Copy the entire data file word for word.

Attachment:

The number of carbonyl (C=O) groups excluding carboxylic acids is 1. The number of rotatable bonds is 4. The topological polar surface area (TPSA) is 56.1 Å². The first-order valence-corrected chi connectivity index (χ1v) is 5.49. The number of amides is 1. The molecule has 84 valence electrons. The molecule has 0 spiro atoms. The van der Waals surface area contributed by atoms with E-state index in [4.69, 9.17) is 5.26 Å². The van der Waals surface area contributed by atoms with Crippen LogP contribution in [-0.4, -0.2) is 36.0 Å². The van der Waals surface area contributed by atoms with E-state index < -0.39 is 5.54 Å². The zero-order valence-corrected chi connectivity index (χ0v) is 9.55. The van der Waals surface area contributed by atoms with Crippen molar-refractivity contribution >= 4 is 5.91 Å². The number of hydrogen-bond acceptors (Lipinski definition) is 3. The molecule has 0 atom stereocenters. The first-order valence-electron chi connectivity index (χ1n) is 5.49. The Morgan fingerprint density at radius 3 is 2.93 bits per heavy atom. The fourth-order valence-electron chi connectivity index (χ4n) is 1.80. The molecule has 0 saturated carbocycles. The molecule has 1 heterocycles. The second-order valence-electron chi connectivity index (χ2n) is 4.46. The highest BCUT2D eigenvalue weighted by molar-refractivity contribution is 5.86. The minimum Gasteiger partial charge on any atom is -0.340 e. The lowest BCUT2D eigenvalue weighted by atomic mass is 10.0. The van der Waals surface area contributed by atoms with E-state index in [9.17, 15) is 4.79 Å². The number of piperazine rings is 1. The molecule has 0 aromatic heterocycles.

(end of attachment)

The number of carbonyl (C=O) groups excluding carboxylic acids is 1. The number of rotatable bonds is 4. The topological polar surface area (TPSA) is 56.1 Å². The first-order valence-corrected chi connectivity index (χ1v) is 5.49. The number of amides is 1. The molecule has 84 valence electrons. The molecule has 0 spiro atoms. The van der Waals surface area contributed by atoms with E-state index in [4.69, 9.17) is 5.26 Å². The van der Waals surface area contributed by atoms with Crippen LogP contribution in [-0.4, -0.2) is 36.0 Å². The van der Waals surface area contributed by atoms with E-state index < -0.39 is 5.54 Å². The zero-order valence-corrected chi connectivity index (χ0v) is 9.55. The van der Waals surface area contributed by atoms with Crippen molar-refractivity contribution >= 4 is 5.91 Å². The number of hydrogen-bond acceptors (Lipinski definition) is 3. The molecule has 0 atom stereocenters. The first-order valence-electron chi connectivity index (χ1n) is 5.49. The Morgan fingerprint density at radius 3 is 2.93 bits per heavy atom. The fourth-order valence-electron chi connectivity index (χ4n) is 1.80. The molecule has 0 saturated carbocycles. The molecule has 1 heterocycles. The second-order valence-electron chi connectivity index (χ2n) is 4.46. The highest BCUT2D eigenvalue weighted by molar-refractivity contribution is 5.86. The minimum Gasteiger partial charge on any atom is -0.340 e. The lowest BCUT2D eigenvalue weighted by atomic mass is 10.0. The van der Waals surface area contributed by atoms with E-state index in [9.17, 15) is 4.79 Å². The number of piperazine rings is 1. The molecule has 0 aromatic heterocycles.